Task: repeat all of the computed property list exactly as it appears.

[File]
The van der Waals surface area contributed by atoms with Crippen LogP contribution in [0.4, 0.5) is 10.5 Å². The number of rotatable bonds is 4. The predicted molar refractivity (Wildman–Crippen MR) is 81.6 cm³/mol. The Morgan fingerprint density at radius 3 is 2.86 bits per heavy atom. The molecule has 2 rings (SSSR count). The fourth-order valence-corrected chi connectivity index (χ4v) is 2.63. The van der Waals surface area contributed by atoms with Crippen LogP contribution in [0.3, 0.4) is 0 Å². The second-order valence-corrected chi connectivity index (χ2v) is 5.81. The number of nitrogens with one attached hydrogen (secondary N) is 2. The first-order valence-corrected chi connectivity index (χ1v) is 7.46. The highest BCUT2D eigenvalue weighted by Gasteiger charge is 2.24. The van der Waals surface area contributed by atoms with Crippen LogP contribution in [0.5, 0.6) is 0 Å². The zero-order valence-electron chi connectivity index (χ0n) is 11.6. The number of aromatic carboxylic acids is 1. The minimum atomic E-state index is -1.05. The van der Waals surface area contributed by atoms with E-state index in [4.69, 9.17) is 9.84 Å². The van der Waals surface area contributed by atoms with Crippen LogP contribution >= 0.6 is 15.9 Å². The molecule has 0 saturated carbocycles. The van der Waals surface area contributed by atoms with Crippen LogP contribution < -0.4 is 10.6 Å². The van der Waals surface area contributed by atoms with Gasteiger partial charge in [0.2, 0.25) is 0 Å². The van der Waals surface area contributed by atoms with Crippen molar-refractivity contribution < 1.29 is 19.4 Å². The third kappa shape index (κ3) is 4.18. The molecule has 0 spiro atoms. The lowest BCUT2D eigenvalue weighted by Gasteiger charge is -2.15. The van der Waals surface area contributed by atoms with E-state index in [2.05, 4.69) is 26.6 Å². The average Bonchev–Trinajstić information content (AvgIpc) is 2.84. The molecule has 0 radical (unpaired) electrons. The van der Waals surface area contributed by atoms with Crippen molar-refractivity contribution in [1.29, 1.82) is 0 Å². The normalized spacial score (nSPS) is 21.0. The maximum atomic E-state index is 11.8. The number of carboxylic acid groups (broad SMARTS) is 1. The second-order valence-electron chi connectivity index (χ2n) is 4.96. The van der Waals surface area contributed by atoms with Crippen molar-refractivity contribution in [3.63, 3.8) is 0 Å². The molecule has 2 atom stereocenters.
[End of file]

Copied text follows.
The van der Waals surface area contributed by atoms with Crippen LogP contribution in [0.4, 0.5) is 10.5 Å². The number of rotatable bonds is 4. The predicted molar refractivity (Wildman–Crippen MR) is 81.6 cm³/mol. The Morgan fingerprint density at radius 3 is 2.86 bits per heavy atom. The molecule has 2 rings (SSSR count). The fourth-order valence-corrected chi connectivity index (χ4v) is 2.63. The van der Waals surface area contributed by atoms with Crippen LogP contribution in [0.3, 0.4) is 0 Å². The second-order valence-corrected chi connectivity index (χ2v) is 5.81. The number of nitrogens with one attached hydrogen (secondary N) is 2. The first-order valence-corrected chi connectivity index (χ1v) is 7.46. The highest BCUT2D eigenvalue weighted by Gasteiger charge is 2.24. The van der Waals surface area contributed by atoms with Crippen LogP contribution in [0.5, 0.6) is 0 Å². The zero-order valence-electron chi connectivity index (χ0n) is 11.6. The number of aromatic carboxylic acids is 1. The minimum atomic E-state index is -1.05. The van der Waals surface area contributed by atoms with E-state index in [4.69, 9.17) is 9.84 Å². The van der Waals surface area contributed by atoms with Crippen LogP contribution >= 0.6 is 15.9 Å². The molecule has 0 saturated carbocycles. The van der Waals surface area contributed by atoms with Crippen LogP contribution < -0.4 is 10.6 Å². The van der Waals surface area contributed by atoms with Gasteiger partial charge in [0.2, 0.25) is 0 Å². The van der Waals surface area contributed by atoms with Crippen molar-refractivity contribution < 1.29 is 19.4 Å². The third kappa shape index (κ3) is 4.18. The molecule has 0 spiro atoms. The lowest BCUT2D eigenvalue weighted by Gasteiger charge is -2.15. The van der Waals surface area contributed by atoms with E-state index in [2.05, 4.69) is 26.6 Å². The average Bonchev–Trinajstić information content (AvgIpc) is 2.84. The molecule has 0 radical (unpaired) electrons. The van der Waals surface area contributed by atoms with Crippen molar-refractivity contribution in [1.29, 1.82) is 0 Å². The normalized spacial score (nSPS) is 21.0. The maximum atomic E-state index is 11.8. The number of carboxylic acid groups (broad SMARTS) is 1. The second-order valence-electron chi connectivity index (χ2n) is 4.96. The van der Waals surface area contributed by atoms with Crippen molar-refractivity contribution in [3.63, 3.8) is 0 Å². The molecule has 2 atom stereocenters.